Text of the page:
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Another 28 Tau

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  • alunhalsey
    Hi Managed to get out under the stars last night although there was a thin mist/fog developing in the early hours at the time of capture.. Using my C9.25 and
    Message 1 of 18 , Oct 26, 2017

      Hi


        Managed to get out under the stars last night although there was a thin mist/fog developing in the early hours at the time of capture..

       Using my C9.25 and Lhires III I had another go at 28 Tau,only this time round I collected dark,flat and bias frames as well. Slit used with the 2400 grating was the 23um and I set the 314L to take 240sec exposures again in the Ha region..

       Have posted profile to my folder in the photos section,stack of 6 frames with 6 darks,8 bias and 8 flats,using BASS throughout to stack, pre-process and calibrate using the on board neon lamp. No instrument response correction.


      https://uk.groups.yahoo.com/neo/groups/astrobodger/photos/albums/2100753696/lightbox/1466377905?orderBy=ordinal&sortOrder=asc&photoFilter=ALL#zax/1466377905


        Thank you for looking


           Regards


              Alun


    • John Paraskeva
      Hi Alun, Thanks for sharing. Good to see you are using darks, bias and flats now. Must have a go at this one. Perhaps conditions were not good, but I notice
      Message 2 of 18 , Oct 26, 2017
        Hi Alun,

        Thanks for sharing. Good to see you are using darks, bias and flats now. Must have a go at this one.

        Perhaps conditions were not good, but I notice your 26 Oct with 23 micron slit is not as well resolved and is noisier as your 16th Oct posting using 35 micron slit. Could be a processing issue, so worth a experimenting by excluding some files?

        regards
        John



        From: "ALUN@... [astrobodger]" <astrobodger@...>
        To: astrobodger@...
        Sent: Thursday, 26 October 2017, 16:40
        Subject: [astrobodger] Another 28 Tau

         
        Hi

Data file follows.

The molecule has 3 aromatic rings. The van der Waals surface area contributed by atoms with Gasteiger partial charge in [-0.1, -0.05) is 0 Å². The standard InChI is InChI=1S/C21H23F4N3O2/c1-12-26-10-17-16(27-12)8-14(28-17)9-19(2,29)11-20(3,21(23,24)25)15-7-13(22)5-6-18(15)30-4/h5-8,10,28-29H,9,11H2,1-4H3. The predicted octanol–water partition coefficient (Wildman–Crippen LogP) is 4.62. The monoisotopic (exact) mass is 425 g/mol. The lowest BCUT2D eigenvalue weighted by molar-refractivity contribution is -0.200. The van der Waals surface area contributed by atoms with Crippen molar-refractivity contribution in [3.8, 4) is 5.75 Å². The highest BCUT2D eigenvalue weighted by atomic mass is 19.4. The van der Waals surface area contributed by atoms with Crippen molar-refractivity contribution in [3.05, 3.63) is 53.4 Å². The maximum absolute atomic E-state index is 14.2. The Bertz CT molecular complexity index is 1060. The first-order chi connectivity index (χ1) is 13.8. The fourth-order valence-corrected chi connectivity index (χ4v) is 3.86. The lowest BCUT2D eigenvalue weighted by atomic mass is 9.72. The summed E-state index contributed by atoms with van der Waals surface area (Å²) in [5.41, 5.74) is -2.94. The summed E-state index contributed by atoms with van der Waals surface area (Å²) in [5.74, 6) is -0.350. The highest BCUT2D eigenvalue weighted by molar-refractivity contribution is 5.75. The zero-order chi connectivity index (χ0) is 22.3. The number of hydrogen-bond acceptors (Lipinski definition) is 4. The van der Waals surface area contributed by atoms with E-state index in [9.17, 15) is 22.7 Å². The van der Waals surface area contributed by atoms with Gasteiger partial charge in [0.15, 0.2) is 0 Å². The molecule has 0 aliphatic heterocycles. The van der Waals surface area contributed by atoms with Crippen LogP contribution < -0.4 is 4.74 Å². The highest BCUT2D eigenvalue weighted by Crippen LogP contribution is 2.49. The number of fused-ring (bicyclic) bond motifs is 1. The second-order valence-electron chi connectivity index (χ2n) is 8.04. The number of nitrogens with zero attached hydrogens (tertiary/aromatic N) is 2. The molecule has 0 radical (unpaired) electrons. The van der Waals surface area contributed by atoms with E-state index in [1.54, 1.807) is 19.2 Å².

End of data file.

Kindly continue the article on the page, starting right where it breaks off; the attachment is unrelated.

Managed to get out under the stars last night although there was a thin mist/fog developing in the early hours at the time of capture..
         Using my C9.25 and Lhires III I had another go at 28 Tau,only this time round I collected dark,flat and bias frames as well. Slit used with the 2400 grating was the 23um and I set the 314L to take 240sec exposures again in the Ha region..
         Have posted profile to my folder in the photos section,stack of 6 frames with 6 darks,8 bias and 8 flats,using BASS throughout to stack, pre-process and calibrate using the on board neon lamp. No instrument response correction.


          Thank you for looking

             Regards

                Alun



      • alunhalsey
        Hi John, Thank you,and yes I finally got into the habit of taking darks etc and using them,did notice though that whilst loading the calibration frames into
        Message 3 of 18 , Oct 26, 2017
          Hi John,

              Thank you,and yes I finally got into the habit of taking darks etc and using them,did notice though that whilst loading the calibration frames into the stacking/preprocessing routine in BASS I didn't take flat darks,so have added them to the list for next session:)
             Regarding the noise,it was getting foggy as the morning drew on so possibly contaminated a few frames,will check through and have another go. 

          Oh,one other point,I deleted my original message,due to my posting the wrong image at first,so may cause confusion to those that receive group messages via email.Sorry.

              Regards

                 Alun
        • andyjwilson_uk
          Hi Alun, A nice spectrum and good to hear your are getting to grips with the image calibrations. With regard to your 26th vs 16th October spectra, I m tempted
          Message 4 of 18 , Oct 26, 2017
            Hi Alun,

            A nice spectrum and good to hear your are getting to grips with the image calibrations.

            With regard to your 26th vs 16th October spectra, I'm tempted to think that the 26th looks like better signal but perhaps not quite such quite a high resolution. Though such things are very difficult to judge from target spectra alone. A few things to think about.

            - Fog and mist should not affect the resolution, since the star can be blurred across the slit, but the spectrograph would still give the same resolution.